Called Video (Trans)Coding Units, or VCUs, the chips had been in the works for over half a decade as Google engineers fine tuned their optimization algorithms.
The new silicon has reportedly helped YouTube meet a huge spike in usage during the pandemic.
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According to Google, the VCU gives users the highest YouTube video quality possible on their device without eating up as much bandwidth as before, while helping Google reduce infrastructure costs.
In an interview on the YouTube blog, Jeff Calow, a Google software engineer and one of the engineers behind the new chip, said Google began working on the chips soon after it first noticed a spike in demand for higher-quality videos several years ago.
To serve the videos without penalizing the viewer, Google shifted to more data-efficient video codecs such as VP9. However, VP9 needed five times more compute resources to encode than the widely used H.264 format, which led to the company designing the custom silicon.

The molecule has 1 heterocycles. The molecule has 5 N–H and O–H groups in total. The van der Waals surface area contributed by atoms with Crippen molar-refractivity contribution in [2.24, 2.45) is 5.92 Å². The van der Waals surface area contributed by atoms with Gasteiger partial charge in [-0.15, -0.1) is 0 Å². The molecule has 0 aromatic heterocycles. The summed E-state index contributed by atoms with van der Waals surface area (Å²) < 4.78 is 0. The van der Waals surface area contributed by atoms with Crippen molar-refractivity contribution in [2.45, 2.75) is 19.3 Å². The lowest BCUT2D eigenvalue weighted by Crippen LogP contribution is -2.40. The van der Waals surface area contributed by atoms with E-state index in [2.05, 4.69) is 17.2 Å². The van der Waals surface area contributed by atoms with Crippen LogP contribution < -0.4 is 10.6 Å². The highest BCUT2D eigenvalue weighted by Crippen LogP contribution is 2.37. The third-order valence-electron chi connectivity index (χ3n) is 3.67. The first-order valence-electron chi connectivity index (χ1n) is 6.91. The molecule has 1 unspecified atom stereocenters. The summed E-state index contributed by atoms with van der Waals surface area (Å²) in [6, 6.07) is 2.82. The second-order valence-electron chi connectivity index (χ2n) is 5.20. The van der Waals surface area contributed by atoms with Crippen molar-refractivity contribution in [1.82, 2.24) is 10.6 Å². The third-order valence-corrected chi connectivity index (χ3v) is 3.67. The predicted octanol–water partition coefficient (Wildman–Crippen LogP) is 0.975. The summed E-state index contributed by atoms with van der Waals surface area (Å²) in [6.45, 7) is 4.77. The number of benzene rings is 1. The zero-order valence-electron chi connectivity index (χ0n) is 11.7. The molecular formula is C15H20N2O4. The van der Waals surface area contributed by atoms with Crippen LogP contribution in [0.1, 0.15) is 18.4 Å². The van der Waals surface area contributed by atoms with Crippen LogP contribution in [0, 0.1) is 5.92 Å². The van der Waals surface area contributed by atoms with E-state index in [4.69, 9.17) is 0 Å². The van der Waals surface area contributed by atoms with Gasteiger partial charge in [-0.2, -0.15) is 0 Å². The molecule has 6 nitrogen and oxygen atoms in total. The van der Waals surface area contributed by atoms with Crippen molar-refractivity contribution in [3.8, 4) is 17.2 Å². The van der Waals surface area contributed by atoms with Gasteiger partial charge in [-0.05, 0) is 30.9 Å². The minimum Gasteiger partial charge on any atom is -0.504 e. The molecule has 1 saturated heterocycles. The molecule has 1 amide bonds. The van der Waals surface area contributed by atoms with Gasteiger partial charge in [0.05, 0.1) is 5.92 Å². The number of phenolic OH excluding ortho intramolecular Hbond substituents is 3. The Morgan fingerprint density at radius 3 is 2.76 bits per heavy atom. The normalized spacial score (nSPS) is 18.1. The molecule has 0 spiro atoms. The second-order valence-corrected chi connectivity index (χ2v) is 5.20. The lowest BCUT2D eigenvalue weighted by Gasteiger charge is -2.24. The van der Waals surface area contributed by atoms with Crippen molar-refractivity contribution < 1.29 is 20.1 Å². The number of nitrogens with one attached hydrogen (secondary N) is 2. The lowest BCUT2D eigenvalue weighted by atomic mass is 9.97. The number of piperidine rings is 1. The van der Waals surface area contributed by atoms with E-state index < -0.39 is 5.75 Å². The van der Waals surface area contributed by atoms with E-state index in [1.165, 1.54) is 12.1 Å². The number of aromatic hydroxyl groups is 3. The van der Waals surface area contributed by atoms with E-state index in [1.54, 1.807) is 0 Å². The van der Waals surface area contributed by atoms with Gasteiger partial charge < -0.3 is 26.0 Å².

Calow pointed out that the VCU is an order of magnitude faster than their earlier transcoding solution that ran on traditional processors.
The first version of the VCU, which supports both VP9 and H.264 codecs, has now been rolled out across Google’s data centers worldwide, and adds that Google engineers are already working on the next generation of the VCU that supports the new and upcoming AV1 codec.
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With almost two decades of writing and reporting on Linux, Mayank Sharma would like everyone to think he’s TechRadar Pro’s expert on the topic. Of course, he’s just as interested in other computing topics, particularly cybersecurity, cloud, containers, and coding.